I Hate You, Text Messaging
You’ve probably spent a substantial amount of time on this earth contemplating such important questions as the meaning of life, how the universe came about and whether or not there is a God.
Now, I ask that you bear with me for a moment to address a far more perplexing question: Why do texting plans still exist? Better yet, why do carriers insist upon gouging our ****ing eyes out with them?
Tech nerds and blogs alike have all surmised that texting will inevitably die off. Unfortunately, though, the world’s cell phone carriers, being the parasitic leeches that they are, don’t want it to go away. So, they have basically found a suitable host located conveniently within our wallets, and are now continually jamming their filthy Cheeto fingers into our monthly salaries, and making it increasingly more and more difficult to afford food.
But enough of my anti-cellphone carrier diatribes. Killing off texting is more than just about saving an extra $20 a month and ceasing the often absurd rates that carriers are charging for something that costs them minimal bandwidth. (For reference, it would take us roughly 6,710,000 text messages to use just one gigabyte of monthly date.)
It’s about finally taking the right steps towards translating something that is as outdated and inefficient as texting to the grossly efficient world of social media.
Being Grandfathered In
Text messaging, since its inception, has become a staple for communicating among young adults. Growing up alongside AOL with all of its chat and instant messaging functionalities, text-messaging became the next logical step in my generation’s often detached and impersonal online communications with one another. It became extremely convenient because it allowed for us to send short, simple messages that were almost completely devoid of any emotions in settings that would have been at the very least uncomfortable to make a call in.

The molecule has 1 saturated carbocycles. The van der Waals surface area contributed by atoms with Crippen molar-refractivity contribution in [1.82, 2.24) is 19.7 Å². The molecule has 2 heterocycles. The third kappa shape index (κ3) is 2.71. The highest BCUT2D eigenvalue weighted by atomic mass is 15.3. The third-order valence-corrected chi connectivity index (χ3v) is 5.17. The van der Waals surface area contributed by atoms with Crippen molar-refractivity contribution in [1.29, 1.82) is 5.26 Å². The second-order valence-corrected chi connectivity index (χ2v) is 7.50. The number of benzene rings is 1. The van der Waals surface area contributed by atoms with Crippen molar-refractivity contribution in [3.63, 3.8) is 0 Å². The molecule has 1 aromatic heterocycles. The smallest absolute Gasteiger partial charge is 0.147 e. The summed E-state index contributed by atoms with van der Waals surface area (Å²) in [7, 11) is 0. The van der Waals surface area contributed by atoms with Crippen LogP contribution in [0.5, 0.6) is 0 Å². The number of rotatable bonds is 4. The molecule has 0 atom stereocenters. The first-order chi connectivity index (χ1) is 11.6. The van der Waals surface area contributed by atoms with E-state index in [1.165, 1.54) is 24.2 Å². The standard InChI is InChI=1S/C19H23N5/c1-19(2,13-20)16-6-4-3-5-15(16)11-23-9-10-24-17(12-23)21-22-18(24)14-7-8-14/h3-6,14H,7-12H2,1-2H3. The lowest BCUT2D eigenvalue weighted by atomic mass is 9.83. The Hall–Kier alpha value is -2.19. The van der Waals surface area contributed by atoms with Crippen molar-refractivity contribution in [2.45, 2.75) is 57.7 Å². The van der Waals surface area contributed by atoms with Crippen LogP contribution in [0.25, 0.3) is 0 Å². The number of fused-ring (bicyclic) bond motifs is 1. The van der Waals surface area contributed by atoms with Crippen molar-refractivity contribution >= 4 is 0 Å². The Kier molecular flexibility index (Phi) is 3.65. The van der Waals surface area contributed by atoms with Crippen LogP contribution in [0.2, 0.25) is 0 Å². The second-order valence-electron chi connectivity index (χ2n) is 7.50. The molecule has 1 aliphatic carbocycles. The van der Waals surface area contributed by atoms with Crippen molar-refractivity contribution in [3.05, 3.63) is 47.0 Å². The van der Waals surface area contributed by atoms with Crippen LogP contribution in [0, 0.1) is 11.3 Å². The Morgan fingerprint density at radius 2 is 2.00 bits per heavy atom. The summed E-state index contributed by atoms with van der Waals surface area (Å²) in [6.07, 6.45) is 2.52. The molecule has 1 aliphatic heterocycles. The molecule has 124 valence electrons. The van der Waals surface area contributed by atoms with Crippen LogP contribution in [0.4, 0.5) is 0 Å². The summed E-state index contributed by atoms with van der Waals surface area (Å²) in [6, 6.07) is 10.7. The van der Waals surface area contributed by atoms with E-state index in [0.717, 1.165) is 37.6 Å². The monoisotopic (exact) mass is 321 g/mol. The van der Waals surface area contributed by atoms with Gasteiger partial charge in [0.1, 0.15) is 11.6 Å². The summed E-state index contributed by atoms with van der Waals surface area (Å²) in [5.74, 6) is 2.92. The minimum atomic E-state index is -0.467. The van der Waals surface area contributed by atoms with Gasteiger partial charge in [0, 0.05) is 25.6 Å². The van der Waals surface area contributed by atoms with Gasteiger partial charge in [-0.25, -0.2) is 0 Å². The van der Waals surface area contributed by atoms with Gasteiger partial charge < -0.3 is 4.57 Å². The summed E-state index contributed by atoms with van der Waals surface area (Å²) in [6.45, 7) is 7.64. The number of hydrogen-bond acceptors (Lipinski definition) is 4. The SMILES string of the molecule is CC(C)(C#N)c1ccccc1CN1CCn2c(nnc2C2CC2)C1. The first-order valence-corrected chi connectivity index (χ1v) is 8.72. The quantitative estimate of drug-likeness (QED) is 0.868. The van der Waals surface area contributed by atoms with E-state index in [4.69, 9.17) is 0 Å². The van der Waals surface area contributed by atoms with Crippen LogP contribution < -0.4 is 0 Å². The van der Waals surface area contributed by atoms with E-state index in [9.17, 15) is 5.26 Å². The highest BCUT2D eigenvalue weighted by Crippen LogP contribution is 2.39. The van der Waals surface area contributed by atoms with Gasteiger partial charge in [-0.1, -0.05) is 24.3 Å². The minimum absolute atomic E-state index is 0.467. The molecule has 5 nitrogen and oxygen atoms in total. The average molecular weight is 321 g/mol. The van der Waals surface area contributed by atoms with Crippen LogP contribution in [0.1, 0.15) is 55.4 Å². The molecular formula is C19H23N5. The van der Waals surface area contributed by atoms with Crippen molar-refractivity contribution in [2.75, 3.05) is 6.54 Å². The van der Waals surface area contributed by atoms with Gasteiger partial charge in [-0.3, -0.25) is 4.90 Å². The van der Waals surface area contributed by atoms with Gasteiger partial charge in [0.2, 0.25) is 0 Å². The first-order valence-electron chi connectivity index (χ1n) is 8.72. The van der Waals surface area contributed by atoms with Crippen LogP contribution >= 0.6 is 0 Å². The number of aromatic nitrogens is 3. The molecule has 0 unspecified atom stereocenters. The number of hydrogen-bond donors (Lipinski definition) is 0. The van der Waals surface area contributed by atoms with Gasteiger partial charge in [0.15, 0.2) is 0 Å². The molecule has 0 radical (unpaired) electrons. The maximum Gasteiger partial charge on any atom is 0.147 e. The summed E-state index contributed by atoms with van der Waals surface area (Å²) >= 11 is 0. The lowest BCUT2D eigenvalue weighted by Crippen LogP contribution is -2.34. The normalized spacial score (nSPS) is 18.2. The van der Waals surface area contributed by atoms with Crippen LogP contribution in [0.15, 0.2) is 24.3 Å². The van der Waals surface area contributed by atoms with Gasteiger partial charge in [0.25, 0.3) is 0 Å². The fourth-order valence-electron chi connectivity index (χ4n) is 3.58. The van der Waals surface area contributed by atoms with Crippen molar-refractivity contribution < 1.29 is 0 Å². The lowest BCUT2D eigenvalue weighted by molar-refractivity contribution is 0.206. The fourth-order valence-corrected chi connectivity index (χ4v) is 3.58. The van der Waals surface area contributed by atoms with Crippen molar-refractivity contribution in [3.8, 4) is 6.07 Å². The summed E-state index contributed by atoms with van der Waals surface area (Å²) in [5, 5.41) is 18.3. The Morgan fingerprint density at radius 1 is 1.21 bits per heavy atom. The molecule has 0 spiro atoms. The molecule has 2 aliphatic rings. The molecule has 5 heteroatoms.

But even with the proliferation of Twitter and Facebook chat, we are still very much attached to the outdated medium of texting. In an era in which we are just about unlimited in how much we can write and to whom we can express that to, the 160-character and single number limit of individual text messages stands as a still functioning relic that has been preserved for posterity.
It’s a Facebook Messenger, Google Huddle Kind of World
But as with most technology, there are always better, and more efficient means of communication. If text messages have proven anything, it’s that remotely communicating with people through text is something that will most likely never die out. Text messaging began with Morse code and has since evolved into the likes of e-mail and instant messaging.
Now, with social media, the next logical step for messaging is in apps like Facebook Messenger and Google Huddle. These apps, like social networks in general, allow you to easily and conveniently (and, best of all, freely) communicate with all of your friends and acquaintances on those respective social networks.
Even Apple is getting involved in the mix, with some suggesting that their plans to roll out iMessage prompted AT&T’s recent decision to nix their limited texting plans.
All of these programs offer better, more efficient and significantly more feature-dense ways to communicate with others in basically the same manner.
On Its Way Out
Wireless carriers are definitely scared. Right now, text messaging plans are a very cost-effective way for carriers to make their customers hate them, while simultaneously siphoning copious amounts of money out of their customers wallets.
But with Facebook, Google and Apple, among others, all creating far more intuitive solutions to the text messaging dilemma, it’s going to become increasingly more difficult for carriers and customers to justify the purchase of a text messaging plan.
Still, with carriers already collecting on data plans, I don’t think that they will necessarily be hurting following the fallout of the text messaging extermination. But hopefully they don’t try to double the price of those data plans to compensate. Because if they do, this may end up happening to my local Verizon Wireless branch.